"An Undoubted Right"
Harper's Weekly, May 30, 1874, page 451 (Editorial)
There is one kind of civil right which the strictest constitutional interpretation will not deny to the colored citizens of the Southern States, and that is the right of educating their own children at their own expense, assisted by the voluntary aid of others. This is what William Craft, whose story was very familiar during the Fugitive Slave Act excitement twenty-three years ago, proposes to do in South Georgia. His object is to give the poor country colored children a chance at the rudiments of education. Mr. Craft and his wife and son have bought a plantation or farm of 1800 acres about twenty miles from Savannah, to which families with children will remove, hiring part of the land and paying a portion of the crop toward the school, while the children will work upon the land to raise grain and vegetables for their own use. Mr. Craft in 1871 tried a similar experiment upon another spot, advanced the money, and secured a good crop; but the Ku-Klux destroyed the buildings and the harvest. Several gentlemen in Boston, in New York, and elsewhere have subscribed to further a project which is in such capable hands; and whoever is disposed may address Mr. Craft at 252 West Twenty-sixth Street, New York.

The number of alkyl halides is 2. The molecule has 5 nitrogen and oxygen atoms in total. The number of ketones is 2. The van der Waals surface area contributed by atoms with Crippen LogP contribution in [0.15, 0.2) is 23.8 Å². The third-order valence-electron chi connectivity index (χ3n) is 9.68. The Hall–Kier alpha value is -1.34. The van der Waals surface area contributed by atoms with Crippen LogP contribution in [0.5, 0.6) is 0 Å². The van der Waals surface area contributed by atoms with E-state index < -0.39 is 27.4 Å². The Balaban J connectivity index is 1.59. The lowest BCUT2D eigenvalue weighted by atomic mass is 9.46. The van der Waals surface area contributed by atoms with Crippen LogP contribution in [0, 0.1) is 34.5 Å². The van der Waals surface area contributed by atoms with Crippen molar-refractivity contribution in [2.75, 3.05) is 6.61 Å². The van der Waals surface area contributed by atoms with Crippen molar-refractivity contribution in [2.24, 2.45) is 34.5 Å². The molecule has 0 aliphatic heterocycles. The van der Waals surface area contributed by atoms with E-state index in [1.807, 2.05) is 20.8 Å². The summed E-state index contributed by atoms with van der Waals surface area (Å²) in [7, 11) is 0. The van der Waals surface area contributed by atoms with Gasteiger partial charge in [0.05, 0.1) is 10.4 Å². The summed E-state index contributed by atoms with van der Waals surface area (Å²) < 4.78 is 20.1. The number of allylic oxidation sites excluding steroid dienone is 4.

Harper's Weekly, May 30, 1874, page 451 (Editorial)


Editor George William Curtis considered education to be of the utmost importance for individuals, women, minorities, and the entire nation. In this brief commentary he solicits contributions for the establishment of a private school for Southern blacks. His reference to strict constitutional interpretation is a veiled criticism of the U.S. Supreme Court’s decision in the Slaughterhouse Cases (1873), which limited the federal government’s authority under the 14th Amendment to enforce civil rights. The destruction of the original school points to the fact that black schools were a key target of arson by the Ku Klux Klan and other racist, paramilitary organizations.


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